Harare Magistrate Archie Wochiunga has acquitted the South African media company, Globecast Satellite, of charges that it had violated Zimbabwe's Broadcasting Services Act (BSA), according to a release from Misa.
On August 18, Wochiunga acquitted the company after an application for discharge by defence counsel Beatrice Mtetwa. Globecast Satellite pleaded not guilty to charges of contravening Section 7 (1) and Section 7 (4) and 7 (5) of the BSA, which prohibit the provision of broadcasting services and the operating of a signal carrier without a licence.
Wochiunga agreed with Mtetwa that the evidence presented by the state was so manifestly unreliable that no reasonable court would rely on it.
The judge also disagreed with the state's response that the offence was a strict liability offence. A strict liability offence is committed when one does something prohibited by the law, even if one had no intention of committing the offence. The magistrate said that after going through the exhibits tendered in court, it was apparent that Globecast had no intention to commit an offence.
"I am satisfied that the state has failed to show a prima facie case against the accused and therefore I find the accused not guilty," said Wochiunga.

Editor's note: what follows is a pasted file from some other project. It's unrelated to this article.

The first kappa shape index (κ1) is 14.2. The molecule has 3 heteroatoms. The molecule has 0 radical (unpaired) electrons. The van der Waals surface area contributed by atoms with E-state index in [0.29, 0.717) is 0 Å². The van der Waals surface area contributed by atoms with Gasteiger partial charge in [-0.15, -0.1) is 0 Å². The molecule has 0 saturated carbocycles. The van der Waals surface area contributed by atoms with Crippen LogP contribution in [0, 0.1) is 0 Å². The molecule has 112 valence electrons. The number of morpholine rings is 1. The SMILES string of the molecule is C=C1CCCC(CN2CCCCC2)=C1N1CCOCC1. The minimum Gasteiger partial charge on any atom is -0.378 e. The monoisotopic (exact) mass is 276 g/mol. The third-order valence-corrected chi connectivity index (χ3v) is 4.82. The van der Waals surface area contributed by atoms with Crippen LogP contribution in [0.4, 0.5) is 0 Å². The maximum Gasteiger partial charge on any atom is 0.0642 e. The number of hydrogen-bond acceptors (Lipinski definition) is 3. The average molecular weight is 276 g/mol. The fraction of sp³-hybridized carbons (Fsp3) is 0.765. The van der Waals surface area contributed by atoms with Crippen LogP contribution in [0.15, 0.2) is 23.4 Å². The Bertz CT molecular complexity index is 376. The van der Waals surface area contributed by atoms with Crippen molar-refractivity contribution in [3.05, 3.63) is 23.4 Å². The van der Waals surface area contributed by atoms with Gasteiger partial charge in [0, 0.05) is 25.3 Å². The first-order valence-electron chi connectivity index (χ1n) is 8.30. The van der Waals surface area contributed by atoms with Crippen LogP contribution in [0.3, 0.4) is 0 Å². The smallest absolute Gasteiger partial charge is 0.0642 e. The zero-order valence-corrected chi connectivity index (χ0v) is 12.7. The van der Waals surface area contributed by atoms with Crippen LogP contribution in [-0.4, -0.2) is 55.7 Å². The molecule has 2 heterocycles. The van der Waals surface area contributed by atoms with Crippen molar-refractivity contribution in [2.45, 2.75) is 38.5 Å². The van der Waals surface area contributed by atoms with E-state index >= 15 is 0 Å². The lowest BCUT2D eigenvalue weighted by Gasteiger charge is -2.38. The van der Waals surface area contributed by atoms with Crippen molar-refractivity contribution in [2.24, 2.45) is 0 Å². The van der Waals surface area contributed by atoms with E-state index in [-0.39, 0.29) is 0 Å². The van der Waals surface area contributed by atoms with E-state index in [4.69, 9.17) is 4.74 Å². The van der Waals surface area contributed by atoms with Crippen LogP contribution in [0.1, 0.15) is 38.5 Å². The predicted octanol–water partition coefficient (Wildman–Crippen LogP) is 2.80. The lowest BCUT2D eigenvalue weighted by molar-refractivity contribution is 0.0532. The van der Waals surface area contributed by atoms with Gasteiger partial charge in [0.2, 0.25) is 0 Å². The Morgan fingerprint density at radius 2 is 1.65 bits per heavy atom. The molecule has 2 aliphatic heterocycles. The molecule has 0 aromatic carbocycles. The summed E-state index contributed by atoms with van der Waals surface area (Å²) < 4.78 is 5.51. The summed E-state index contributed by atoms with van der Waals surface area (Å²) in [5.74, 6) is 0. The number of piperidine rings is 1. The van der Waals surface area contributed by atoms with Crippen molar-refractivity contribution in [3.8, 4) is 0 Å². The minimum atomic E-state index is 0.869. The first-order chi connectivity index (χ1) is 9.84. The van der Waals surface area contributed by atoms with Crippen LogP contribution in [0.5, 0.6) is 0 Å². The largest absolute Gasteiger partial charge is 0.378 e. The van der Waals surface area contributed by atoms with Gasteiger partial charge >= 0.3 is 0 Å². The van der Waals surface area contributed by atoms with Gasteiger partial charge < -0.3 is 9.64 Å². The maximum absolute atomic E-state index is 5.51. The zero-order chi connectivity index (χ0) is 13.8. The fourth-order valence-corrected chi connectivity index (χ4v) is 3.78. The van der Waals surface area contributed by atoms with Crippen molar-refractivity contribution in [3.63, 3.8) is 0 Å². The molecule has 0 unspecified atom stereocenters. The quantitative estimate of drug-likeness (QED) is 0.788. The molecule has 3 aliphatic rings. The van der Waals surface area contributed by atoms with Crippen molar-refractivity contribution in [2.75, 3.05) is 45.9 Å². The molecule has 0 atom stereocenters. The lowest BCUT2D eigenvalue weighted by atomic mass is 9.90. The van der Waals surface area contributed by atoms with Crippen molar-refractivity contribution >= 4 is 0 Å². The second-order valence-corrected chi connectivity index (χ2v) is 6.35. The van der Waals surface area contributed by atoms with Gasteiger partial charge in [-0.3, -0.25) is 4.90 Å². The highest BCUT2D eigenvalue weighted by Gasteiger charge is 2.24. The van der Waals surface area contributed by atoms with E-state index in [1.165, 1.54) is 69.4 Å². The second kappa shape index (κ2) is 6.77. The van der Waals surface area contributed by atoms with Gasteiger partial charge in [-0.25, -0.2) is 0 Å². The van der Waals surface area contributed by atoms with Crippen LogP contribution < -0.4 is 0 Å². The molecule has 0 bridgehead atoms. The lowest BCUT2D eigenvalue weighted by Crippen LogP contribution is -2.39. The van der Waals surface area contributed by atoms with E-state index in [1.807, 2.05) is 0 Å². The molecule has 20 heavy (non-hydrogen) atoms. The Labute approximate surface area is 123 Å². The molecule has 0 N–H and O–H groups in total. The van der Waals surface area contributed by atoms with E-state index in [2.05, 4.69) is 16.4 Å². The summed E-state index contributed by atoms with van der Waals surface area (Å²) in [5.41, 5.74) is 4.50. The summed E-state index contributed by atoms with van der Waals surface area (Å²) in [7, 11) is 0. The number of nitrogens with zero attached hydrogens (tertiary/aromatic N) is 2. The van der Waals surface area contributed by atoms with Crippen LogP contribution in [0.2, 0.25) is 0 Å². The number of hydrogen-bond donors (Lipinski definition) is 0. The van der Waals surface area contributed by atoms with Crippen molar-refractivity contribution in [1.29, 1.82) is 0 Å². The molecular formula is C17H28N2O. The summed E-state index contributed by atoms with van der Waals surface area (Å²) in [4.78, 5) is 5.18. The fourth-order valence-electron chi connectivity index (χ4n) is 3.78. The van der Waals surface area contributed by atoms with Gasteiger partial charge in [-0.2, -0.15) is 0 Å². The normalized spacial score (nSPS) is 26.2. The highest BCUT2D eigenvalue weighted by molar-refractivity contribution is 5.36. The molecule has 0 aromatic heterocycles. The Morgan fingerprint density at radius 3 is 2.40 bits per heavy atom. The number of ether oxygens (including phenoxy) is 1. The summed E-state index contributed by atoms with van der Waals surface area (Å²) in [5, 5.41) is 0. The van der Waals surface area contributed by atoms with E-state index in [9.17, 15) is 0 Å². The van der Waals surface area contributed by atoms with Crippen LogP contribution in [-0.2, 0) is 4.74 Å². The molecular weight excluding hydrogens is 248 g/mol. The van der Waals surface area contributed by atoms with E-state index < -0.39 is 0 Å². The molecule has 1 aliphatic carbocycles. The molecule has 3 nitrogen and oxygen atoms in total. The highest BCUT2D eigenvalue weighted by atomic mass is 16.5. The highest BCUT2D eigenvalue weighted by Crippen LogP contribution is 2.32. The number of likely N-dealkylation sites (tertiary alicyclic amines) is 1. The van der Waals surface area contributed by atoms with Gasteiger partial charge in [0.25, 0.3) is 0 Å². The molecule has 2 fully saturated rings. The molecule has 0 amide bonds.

Soon after the verdict was handed down, state counsel Florence Ziyambi notified the court of the state's intention to appeal the magistrate's decision.
MISA-Zimbabwe welcomes the decision and would have hoped that the magistrate's ruling would have put the matter to rest. MISA-Zimbabwe insists on the need to repeal overly restrictive laws such as the Broadcasting Services Act and to come up with purely democratic laws that will allow for the proper establishment of a three-tiered broadcasting system allowing for public, commercial and community broadcasting, as envisaged under the African Charter on Broadcasting.
This legal action against Globecast Satellite followed closely upon the acquittal of two of the company's employees, Moses Maseko and Ishmael Gaibee, who drove the company's outside broadcasting van and operated a satellite uplink. The two were acquitted of charges of practicing journalism without accreditation in April 2008.